Although the continent’s total space spending is a small fraction of global spending, Africa is quickly becoming a space powerhouse. The African Union’s Agenda 2063 includes the Africa Outer Space Strategy as one of 15 flagship projects “to [accelerate] Africa’s economic growth and development.”
Total government space spending in 2021 reached $107 billion, a 19% increase from 2020, based on Space Foundation analysis. Space Foundation examined government space spending of 46 nations, including 14 nations new to the analysis this year.
The global space economy reached a new high of nearly $447 billion in 2020, an increase of 4.4% from a revised 2019 figure of $428 billion. The 2020 figure is 50% greater than a decade ago, and 176% greater than . . .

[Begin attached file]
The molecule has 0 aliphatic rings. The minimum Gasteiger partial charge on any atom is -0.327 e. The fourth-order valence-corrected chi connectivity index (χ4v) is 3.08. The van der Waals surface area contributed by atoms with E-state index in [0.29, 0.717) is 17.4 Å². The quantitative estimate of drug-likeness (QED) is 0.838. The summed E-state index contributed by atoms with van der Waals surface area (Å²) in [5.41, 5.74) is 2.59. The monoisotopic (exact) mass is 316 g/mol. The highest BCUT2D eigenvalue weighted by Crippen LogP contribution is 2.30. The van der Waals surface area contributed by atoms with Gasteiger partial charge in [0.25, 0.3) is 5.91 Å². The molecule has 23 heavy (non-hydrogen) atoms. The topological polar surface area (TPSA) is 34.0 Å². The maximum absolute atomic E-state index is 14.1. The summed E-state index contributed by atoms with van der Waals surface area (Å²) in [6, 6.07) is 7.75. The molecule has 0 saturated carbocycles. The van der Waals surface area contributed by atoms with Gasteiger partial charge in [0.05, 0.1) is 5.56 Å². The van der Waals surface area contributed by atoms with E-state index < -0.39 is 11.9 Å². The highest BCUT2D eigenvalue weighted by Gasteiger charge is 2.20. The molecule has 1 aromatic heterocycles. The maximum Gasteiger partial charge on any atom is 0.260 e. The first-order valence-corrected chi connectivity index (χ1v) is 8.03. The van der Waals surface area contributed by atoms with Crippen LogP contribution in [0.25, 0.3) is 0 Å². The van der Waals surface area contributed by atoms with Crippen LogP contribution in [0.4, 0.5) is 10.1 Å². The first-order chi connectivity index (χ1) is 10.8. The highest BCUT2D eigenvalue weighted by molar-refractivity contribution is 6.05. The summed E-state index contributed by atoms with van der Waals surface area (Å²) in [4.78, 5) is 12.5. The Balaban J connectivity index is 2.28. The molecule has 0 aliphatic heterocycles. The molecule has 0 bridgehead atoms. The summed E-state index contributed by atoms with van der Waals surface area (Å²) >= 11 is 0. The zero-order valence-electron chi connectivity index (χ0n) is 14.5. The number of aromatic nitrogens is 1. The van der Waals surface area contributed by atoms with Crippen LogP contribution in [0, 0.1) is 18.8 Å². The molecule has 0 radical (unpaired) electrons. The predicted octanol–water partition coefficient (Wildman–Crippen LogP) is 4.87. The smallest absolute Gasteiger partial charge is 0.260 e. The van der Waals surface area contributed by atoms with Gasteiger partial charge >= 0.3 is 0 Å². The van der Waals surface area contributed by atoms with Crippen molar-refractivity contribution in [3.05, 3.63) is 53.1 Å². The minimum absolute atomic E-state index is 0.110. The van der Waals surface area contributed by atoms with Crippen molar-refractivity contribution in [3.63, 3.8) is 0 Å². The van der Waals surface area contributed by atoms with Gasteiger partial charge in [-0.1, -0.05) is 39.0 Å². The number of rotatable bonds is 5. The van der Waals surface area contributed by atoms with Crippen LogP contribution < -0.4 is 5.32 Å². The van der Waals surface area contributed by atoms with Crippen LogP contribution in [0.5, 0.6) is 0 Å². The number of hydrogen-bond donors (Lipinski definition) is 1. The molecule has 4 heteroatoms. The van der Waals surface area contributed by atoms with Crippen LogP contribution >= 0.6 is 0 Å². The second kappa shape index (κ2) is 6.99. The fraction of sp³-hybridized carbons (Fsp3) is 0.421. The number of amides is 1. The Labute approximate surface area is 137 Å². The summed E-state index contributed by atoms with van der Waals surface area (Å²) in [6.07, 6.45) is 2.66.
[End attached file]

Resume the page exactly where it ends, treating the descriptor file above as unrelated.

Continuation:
Since 2012, there has been a significant uptick in the number of developing nations entering the space community annually. From 1957 until 2011, the average number of countries entering orbital space per year was two. Between 2012 and 2019, the average number of countries entering space annually increased to four.
As of the end of 2010, 13 U.N. peacekeeping missions around the world use systems that integrate location information with satellite imagery, referred to as geographic information systems (GIS), as part of daily operations.
Data communications services include very small aperture terminal (VSAT) services, Internet backhaul, direct-to-home broadband, and mobile data.